Although the U.S. economy demands immigrant labor, public institutions—schools, prisons, and health care institutions in particular—are the sites where national anxieties fuel public policies for exclusion (Olsen, 1997; Suarez-Orozco, 2001; Tyack & Cuban, 1995). Further, public schools have become the places in which we mediate crises over diversity (Olsen). As a result, education policies are increasingly infused with a nationalist discourse that calls for the elimination of difference—the assimilation and Americanization of immigrant youth (Suarez-Orozco & Suarez-Orozco, 2001). With a focus on social control and management, schools increasingly frame cultural and linguistic differences as challenges to be overcome or deficits to be corrected (Suarez-Orozco; Valenzuela, 1999). In the case of students who are ELLs, policies that reify test-based accountability and that undermine culturally responsive modes of teaching put these young people at risk.

Given No Child Left Behind’s emphasis on test-based accountability, many states are choosing to adopt high-stakes exit exams that are associated with ever-increasing dropout rates among ELLs (see Allensworth, 2004; Haney, 2000; McNeil, 2005; Valenzuela, 2005; Yeager, Chudowsky, & Sullivan, 2005). After California and Texas, New York has the highest number of ELLs and children of immigrants in its schools in the nation, the greatest percentage of whom attend New York City schools (Urban Institute, 2005). According to a recent longitudinal study by the NYC Department of Education (2006), a 7-year follow-up study of the graduation outcomes of students who are ELLs, more of these students dropped out of high school than graduated among the 2000, 2001, and 2002 cohorts. The report concludes that “fewer ELLS are earning a high school diploma than in previous classes, a trend that bears following in future classes”(p. 21). This longitudinal study, like others published by the New York City Department of Education in 2000 and 2001, continues to postulate that the considerable dropout rate among ELLs is likely due to New York State’s “stringent” testing requirement but fails to provide policy recommendations to address the issue. New York City’s lack of action in response to this data suggests that higher dropout is an acceptable trade-off that can be tolerated in the name of higher standards (Lipman, 2004; McDermott, 2007).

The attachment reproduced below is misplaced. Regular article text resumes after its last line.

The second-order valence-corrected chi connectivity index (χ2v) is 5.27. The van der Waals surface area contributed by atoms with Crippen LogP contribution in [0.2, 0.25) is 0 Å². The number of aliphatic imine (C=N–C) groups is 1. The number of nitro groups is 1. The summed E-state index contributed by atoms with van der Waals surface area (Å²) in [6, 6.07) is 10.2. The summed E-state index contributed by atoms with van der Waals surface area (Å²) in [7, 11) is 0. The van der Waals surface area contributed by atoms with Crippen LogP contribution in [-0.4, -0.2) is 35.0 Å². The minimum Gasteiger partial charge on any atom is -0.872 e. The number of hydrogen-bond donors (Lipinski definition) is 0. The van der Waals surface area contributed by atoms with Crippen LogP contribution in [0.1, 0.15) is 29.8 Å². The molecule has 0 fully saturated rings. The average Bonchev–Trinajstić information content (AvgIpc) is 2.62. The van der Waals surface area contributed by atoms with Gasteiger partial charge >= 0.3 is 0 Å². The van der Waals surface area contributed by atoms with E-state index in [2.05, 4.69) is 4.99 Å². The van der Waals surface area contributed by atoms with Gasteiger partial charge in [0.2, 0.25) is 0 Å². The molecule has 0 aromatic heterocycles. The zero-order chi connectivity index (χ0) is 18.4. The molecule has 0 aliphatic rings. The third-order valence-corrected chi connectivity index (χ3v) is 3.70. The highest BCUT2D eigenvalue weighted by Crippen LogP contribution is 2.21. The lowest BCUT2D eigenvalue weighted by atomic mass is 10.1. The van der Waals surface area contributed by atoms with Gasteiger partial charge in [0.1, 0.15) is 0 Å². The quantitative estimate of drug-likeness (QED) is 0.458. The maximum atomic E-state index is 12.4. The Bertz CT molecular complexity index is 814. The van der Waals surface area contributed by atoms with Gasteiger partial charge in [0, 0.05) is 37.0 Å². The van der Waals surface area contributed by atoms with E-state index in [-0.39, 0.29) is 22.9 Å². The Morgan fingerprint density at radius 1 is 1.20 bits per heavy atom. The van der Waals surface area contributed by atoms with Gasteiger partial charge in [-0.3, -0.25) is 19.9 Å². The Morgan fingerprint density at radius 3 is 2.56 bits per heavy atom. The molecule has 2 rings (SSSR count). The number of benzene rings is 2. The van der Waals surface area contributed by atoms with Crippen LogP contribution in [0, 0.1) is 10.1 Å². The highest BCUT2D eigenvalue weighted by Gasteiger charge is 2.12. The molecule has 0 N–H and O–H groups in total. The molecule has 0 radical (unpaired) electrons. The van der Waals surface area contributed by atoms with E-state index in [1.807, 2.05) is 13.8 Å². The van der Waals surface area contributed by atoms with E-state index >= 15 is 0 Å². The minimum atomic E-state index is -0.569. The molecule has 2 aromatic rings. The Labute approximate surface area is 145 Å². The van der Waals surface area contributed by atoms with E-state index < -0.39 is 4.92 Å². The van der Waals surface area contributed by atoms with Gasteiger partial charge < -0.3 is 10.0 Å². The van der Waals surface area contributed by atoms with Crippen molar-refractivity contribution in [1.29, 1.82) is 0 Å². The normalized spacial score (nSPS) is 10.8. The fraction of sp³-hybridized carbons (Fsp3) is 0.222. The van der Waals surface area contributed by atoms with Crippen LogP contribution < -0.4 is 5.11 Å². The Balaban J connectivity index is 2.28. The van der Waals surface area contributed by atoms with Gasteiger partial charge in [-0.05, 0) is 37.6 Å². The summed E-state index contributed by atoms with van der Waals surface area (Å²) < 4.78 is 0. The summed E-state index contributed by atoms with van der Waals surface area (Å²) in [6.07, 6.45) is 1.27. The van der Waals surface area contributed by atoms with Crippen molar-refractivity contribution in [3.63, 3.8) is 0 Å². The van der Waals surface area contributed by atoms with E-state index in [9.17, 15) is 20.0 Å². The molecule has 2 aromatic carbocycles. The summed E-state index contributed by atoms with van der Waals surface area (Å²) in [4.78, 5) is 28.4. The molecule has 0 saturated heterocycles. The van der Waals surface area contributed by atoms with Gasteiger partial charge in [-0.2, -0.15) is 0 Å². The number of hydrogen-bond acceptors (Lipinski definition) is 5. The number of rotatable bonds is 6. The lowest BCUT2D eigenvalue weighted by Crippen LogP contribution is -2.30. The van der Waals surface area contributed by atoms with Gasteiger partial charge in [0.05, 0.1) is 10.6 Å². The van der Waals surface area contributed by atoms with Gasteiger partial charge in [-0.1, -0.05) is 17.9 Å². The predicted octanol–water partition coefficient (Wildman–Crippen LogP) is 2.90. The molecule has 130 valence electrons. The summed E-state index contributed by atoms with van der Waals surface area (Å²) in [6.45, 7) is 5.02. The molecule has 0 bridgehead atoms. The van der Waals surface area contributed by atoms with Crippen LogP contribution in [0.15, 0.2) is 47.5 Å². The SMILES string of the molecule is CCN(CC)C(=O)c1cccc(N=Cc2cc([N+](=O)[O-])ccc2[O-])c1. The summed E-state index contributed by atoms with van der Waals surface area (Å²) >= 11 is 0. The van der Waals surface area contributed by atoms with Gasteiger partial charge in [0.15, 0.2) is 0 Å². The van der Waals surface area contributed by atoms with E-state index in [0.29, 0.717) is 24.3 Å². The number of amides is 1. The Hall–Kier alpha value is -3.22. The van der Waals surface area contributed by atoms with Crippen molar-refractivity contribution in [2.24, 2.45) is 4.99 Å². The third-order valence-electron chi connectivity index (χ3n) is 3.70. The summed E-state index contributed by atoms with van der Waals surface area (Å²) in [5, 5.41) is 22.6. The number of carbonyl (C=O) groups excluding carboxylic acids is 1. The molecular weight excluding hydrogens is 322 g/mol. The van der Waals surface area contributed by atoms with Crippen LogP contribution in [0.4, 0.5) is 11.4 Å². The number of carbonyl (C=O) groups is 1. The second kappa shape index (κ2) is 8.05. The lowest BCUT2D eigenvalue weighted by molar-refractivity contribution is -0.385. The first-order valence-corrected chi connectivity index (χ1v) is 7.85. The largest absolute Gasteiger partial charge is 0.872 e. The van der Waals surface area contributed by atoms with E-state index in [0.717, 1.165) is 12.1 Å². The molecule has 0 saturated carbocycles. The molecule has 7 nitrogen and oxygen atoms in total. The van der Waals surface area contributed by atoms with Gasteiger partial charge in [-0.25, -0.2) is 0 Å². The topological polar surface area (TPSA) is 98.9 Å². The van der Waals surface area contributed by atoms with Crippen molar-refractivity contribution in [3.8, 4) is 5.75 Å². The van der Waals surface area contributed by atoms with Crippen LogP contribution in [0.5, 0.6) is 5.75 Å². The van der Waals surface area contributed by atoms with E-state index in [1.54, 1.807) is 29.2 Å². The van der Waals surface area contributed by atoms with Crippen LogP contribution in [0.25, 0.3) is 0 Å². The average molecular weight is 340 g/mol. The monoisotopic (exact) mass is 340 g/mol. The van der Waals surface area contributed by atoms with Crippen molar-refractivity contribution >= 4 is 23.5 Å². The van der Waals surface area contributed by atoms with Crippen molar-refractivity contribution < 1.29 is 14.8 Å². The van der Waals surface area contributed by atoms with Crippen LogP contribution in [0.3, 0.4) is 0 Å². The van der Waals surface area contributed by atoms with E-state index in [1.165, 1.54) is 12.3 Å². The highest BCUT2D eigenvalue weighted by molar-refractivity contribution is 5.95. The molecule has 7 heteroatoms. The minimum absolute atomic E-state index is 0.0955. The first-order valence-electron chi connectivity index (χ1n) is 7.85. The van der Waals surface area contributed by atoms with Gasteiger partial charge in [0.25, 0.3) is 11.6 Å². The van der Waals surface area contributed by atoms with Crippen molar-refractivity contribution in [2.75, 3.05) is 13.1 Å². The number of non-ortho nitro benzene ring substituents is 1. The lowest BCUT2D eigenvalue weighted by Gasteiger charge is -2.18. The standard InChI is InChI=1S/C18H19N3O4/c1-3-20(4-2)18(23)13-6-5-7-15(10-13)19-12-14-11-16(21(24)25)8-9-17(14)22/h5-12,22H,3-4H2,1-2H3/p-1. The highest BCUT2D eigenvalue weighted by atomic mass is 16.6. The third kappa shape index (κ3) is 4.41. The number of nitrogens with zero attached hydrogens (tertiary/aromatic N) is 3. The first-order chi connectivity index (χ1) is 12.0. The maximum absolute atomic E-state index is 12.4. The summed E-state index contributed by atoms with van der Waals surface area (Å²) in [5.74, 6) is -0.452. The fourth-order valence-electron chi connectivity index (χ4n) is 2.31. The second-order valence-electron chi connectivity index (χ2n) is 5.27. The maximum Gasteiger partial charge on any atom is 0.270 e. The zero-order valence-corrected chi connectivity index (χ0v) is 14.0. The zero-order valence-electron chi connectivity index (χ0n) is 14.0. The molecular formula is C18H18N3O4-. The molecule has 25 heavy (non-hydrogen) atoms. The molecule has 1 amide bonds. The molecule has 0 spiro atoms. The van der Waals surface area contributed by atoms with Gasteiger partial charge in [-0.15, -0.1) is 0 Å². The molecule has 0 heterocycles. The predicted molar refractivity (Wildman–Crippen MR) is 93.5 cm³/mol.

Because schools serving ELLs are more likely to be labeled as failing under the test-based accountability policies of NCLB, these students are increasingly pushed out of schools. In 2000–2001, the first year that the statewide Regents1 exams were required, 55,000 students were discharged from New York City Public Schools (Gotbaum, 2002). The Harvard Civil Rights project points to NCLB’s negative consequences for schools: “Unfortunately, the law has unintended consequences that could label a school as needing improvement simply for enrolling a large LEP (Limited English Proficient) population” (Batt et al., 2005, p. 11). The current policy environment drives school practices such as pushout, dropout, and grade retention, and the growing abuse of special education referrals. Although schools are the sites where hostile policies meet youth, schools can also buffer the adverse effect of such policies. The discussion that follows suggests that networks become an important site of protection for schools that seek to buffer the “unintended consequences” of accountability policies.